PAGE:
The Town Writing Its Own History: driving Collie’s economic diversification through collaboration and self-determination.
For over 100 years, the small industrial town of Collie in Western Australia has been busy getting on with doing what it does best: being the powerhouse of the State’s SWIS, generating electricity for the southern part of WA since the discovery of coal there in the late 1880s.
The better global understanding of the impact of climate change and subsequent reduced demand for coal-fired power have created challenges at a rate unforeseen by many in the town.
As a signatory to the Paris Climate Agreement, Australia has committed to ensuring that the nation’s workforces affected by the agreement’s target of maintaining global temperatures within 2 degrees of preindustrial levels, will be looked after and supported in the global transition to a low carbon emissions future.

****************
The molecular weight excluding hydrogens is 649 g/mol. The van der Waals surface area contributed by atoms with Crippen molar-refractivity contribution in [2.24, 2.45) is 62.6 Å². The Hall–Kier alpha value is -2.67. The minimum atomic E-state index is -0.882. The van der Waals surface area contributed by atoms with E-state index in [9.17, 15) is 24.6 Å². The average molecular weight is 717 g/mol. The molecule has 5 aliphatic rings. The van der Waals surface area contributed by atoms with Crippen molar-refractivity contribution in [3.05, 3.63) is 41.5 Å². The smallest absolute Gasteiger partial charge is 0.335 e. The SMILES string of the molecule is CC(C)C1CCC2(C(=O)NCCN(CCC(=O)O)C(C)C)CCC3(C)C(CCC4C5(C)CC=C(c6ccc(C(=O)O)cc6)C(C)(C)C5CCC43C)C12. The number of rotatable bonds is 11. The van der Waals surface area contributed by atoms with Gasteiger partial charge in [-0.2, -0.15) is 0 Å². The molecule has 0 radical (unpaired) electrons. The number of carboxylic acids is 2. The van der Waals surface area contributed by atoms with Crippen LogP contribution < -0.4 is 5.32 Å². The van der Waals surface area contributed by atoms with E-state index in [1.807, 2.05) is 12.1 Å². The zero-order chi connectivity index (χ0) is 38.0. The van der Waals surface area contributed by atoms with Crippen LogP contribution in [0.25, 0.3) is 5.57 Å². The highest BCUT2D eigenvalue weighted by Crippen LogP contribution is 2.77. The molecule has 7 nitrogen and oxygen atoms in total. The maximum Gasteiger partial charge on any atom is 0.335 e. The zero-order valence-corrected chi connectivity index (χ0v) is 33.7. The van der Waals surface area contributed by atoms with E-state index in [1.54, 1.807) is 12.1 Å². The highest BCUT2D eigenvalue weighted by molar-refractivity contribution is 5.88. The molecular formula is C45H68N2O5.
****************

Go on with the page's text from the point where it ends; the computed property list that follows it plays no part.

These targets bring with them logistical challenges for WA. Collie doesn’t have the existing diversity of other transitioning economies to draw from. With a slowly declining population, it doesn’t have the scale of the Latrobe Valley and its workforce catchment. It doesn’t have the geographical advantages of the coal-fired power plants of Germany, where others have found themselves in similar situations and with similar transition timeframes. The technology to generate and store electrical power in huge quantities needs to be secured long before the coal-fired power stations that underpin the electrical system can be switched off.
This presentation from the SWDC will outline the work of the State Government’s Collie Delivery Unit; a focussed and targeted cross-agency office dedicated to all aspects of Collie’s transition into a more diverse economy.